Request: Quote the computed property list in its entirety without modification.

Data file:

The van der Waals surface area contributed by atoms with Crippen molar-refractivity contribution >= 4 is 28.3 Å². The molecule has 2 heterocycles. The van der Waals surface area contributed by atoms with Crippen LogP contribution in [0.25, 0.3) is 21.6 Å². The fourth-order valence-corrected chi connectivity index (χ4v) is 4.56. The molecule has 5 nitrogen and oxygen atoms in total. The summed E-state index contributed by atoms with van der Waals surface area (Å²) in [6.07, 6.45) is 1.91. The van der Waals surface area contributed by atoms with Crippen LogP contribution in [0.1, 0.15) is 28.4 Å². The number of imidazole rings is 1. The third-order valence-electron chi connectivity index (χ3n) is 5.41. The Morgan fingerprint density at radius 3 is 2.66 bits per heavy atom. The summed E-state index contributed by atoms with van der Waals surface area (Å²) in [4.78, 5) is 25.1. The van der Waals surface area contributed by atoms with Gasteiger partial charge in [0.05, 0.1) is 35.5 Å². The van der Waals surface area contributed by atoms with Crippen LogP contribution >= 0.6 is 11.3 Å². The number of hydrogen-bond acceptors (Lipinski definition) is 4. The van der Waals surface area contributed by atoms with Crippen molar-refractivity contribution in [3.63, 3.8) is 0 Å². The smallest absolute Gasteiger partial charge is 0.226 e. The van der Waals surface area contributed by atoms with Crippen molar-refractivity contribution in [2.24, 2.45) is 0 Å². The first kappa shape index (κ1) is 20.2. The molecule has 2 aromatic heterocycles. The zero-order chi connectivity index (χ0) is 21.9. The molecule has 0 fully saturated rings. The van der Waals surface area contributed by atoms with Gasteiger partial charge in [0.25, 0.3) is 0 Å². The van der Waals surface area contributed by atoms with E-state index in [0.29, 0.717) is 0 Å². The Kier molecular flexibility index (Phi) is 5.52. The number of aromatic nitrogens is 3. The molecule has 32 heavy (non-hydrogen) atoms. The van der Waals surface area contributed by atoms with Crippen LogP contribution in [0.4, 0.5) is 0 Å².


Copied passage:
The van der Waals surface area contributed by atoms with Crippen molar-refractivity contribution >= 4 is 28.3 Å². The molecule has 2 heterocycles. The van der Waals surface area contributed by atoms with Crippen LogP contribution in [0.25, 0.3) is 21.6 Å². The fourth-order valence-corrected chi connectivity index (χ4v) is 4.56. The molecule has 5 nitrogen and oxygen atoms in total. The summed E-state index contributed by atoms with van der Waals surface area (Å²) in [6.07, 6.45) is 1.91. The van der Waals surface area contributed by atoms with Crippen LogP contribution in [0.1, 0.15) is 28.4 Å². The number of imidazole rings is 1. The third-order valence-electron chi connectivity index (χ3n) is 5.41. The Morgan fingerprint density at radius 3 is 2.66 bits per heavy atom. The summed E-state index contributed by atoms with van der Waals surface area (Å²) in [4.78, 5) is 25.1. The van der Waals surface area contributed by atoms with Gasteiger partial charge in [0.05, 0.1) is 35.5 Å². The van der Waals surface area contributed by atoms with Crippen LogP contribution >= 0.6 is 11.3 Å². The number of hydrogen-bond acceptors (Lipinski definition) is 4. The van der Waals surface area contributed by atoms with Crippen molar-refractivity contribution in [3.63, 3.8) is 0 Å². The smallest absolute Gasteiger partial charge is 0.226 e. The van der Waals surface area contributed by atoms with Crippen molar-refractivity contribution in [2.24, 2.45) is 0 Å². The first kappa shape index (κ1) is 20.2. The molecule has 2 aromatic heterocycles. The zero-order chi connectivity index (χ0) is 21.9. The molecule has 0 fully saturated rings. The van der Waals surface area contributed by atoms with Gasteiger partial charge in [0.25, 0.3) is 0 Å². The van der Waals surface area contributed by atoms with E-state index in [0.29, 0.717) is 0 Å². The Kier molecular flexibility index (Phi) is 5.52. The number of aromatic nitrogens is 3. The molecule has 32 heavy (non-hydrogen) atoms. The van der Waals surface area contributed by atoms with Crippen LogP contribution in [0.4, 0.5) is 0 Å².